HomeGroupsTalkZeitgeist
Hide this

Results from Google Books

Click on a thumbnail to go to Google Books.

Escape from Camp 14: One Man's Remarkable…
Loading...

Escape from Camp 14: One Man's Remarkable Odyssey from North Korea to… (original 2012; edition 2012)

by Blaine Harden

MembersReviewsPopularityAverage ratingMentions
7735511,948 (3.92)85
Member:callmecayce
Title:Escape from Camp 14: One Man's Remarkable Odyssey from North Korea to Freedom in the West
Authors:Blaine Harden
Info:
Collections:Your library, Read but unowned
Rating:***1/2
Tags:read 2012, biography, north korea, library, korea

Work details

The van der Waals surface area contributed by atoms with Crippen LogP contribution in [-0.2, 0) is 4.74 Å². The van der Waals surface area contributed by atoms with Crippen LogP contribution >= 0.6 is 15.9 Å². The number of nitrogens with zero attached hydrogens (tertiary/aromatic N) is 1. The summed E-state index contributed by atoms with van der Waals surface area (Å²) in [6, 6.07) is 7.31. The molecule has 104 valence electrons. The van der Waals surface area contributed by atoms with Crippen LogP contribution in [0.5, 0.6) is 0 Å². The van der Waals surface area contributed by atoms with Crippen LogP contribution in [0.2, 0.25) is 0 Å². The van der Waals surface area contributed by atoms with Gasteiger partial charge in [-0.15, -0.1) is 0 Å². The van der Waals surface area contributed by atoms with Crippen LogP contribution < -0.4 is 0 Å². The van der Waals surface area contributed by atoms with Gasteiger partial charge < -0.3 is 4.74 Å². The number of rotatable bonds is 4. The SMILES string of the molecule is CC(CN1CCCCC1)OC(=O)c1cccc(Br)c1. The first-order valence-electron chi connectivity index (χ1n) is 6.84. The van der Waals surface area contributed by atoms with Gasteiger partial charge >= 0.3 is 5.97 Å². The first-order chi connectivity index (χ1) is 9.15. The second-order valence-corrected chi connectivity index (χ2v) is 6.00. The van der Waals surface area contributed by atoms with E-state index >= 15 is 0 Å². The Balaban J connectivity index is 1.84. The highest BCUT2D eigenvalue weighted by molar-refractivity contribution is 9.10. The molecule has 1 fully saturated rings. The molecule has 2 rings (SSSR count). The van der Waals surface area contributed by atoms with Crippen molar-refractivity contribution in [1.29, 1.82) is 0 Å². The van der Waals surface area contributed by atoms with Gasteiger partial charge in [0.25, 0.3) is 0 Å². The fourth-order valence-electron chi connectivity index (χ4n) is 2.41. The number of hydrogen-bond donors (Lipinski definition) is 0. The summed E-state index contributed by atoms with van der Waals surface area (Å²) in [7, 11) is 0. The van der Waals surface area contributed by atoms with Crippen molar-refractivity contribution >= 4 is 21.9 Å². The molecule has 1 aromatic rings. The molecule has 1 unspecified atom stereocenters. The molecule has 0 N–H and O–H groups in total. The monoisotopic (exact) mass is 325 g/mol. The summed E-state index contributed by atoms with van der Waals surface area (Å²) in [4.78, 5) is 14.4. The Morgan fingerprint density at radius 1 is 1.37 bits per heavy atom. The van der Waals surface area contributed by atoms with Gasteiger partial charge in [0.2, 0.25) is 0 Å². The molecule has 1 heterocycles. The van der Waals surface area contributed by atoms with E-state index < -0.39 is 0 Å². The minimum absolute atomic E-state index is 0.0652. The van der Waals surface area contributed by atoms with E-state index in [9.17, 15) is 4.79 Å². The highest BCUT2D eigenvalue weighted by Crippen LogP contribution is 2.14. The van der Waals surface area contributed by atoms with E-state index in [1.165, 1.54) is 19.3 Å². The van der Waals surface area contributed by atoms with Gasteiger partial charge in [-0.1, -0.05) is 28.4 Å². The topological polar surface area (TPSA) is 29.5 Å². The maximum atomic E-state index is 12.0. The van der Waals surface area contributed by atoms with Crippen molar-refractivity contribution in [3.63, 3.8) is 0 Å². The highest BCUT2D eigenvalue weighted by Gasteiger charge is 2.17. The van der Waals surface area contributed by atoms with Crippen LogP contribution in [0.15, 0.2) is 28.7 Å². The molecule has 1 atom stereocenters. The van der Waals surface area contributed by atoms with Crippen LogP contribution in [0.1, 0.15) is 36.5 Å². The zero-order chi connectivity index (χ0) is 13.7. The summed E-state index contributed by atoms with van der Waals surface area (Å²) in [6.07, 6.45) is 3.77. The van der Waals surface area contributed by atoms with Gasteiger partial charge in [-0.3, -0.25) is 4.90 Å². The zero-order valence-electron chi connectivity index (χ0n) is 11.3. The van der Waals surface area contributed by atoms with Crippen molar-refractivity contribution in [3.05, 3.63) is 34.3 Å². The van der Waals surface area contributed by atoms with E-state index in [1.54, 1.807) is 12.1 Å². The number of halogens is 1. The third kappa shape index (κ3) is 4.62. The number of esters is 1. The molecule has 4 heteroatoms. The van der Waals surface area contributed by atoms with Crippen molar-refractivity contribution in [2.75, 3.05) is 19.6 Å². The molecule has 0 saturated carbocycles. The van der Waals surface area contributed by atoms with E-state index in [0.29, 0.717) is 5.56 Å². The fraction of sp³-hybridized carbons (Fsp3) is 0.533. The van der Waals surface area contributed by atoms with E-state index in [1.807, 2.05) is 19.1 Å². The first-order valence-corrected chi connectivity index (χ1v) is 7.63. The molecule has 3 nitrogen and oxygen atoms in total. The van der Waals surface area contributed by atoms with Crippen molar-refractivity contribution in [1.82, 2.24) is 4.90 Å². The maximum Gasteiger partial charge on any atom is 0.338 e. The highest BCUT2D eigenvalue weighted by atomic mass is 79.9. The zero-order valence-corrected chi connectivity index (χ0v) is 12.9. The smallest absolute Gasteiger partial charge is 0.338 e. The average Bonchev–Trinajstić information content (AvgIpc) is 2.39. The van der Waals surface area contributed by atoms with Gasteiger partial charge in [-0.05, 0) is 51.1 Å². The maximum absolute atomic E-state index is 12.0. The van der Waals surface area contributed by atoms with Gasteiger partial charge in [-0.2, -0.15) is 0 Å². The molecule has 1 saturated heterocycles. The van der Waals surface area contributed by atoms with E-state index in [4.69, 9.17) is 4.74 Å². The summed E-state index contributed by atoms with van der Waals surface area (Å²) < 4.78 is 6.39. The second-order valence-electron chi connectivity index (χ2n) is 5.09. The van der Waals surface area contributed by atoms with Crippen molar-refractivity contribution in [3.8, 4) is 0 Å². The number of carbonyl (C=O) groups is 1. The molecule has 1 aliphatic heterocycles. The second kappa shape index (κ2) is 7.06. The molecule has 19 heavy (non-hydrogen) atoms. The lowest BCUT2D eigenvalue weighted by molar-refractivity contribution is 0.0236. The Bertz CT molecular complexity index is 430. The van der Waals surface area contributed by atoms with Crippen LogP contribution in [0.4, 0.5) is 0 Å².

Escape from Camp 14 by Blaine Harden (2012)

  1. 40
    Nothing to Envy: Ordinary Lives in North Korea by Barbara Demick (rebeccanyc)
    rebeccanyc: Demick's book explores the lives of several people who lived in and escaped from North Korea, while Harden's focuses on one individual who was born in and escaped from a North Korean slave labor camp. The two books complement each other.
  2. 10
    Escape from North Korea: The Untold Story of Asia's Underground Railroad by Melanie Kirkpatrick (one-horse.library)
  3. 10
    Gulag: A History by Anne Applebaum (rebeccanyc)
    rebeccanyc: Harden's book describes life within one specific slave labor camp in North Korea, and Applebaum's explores the Soviet Gulag in depth, making use of Soviet archives and prisoners' writings.
  4. 00
    The Aquariums of Pyongyang by Chol-hwan Kang (ecureuil)
Loading...

Sign up for LibraryThing to find out whether you'll like this book.

No current Talk conversations about this book.

» See also 85 mentions

English (52)  Dutch (1)  Danish (1)  Italian (1)  All languages (55)
Showing 1-5 of 52 (next | show all)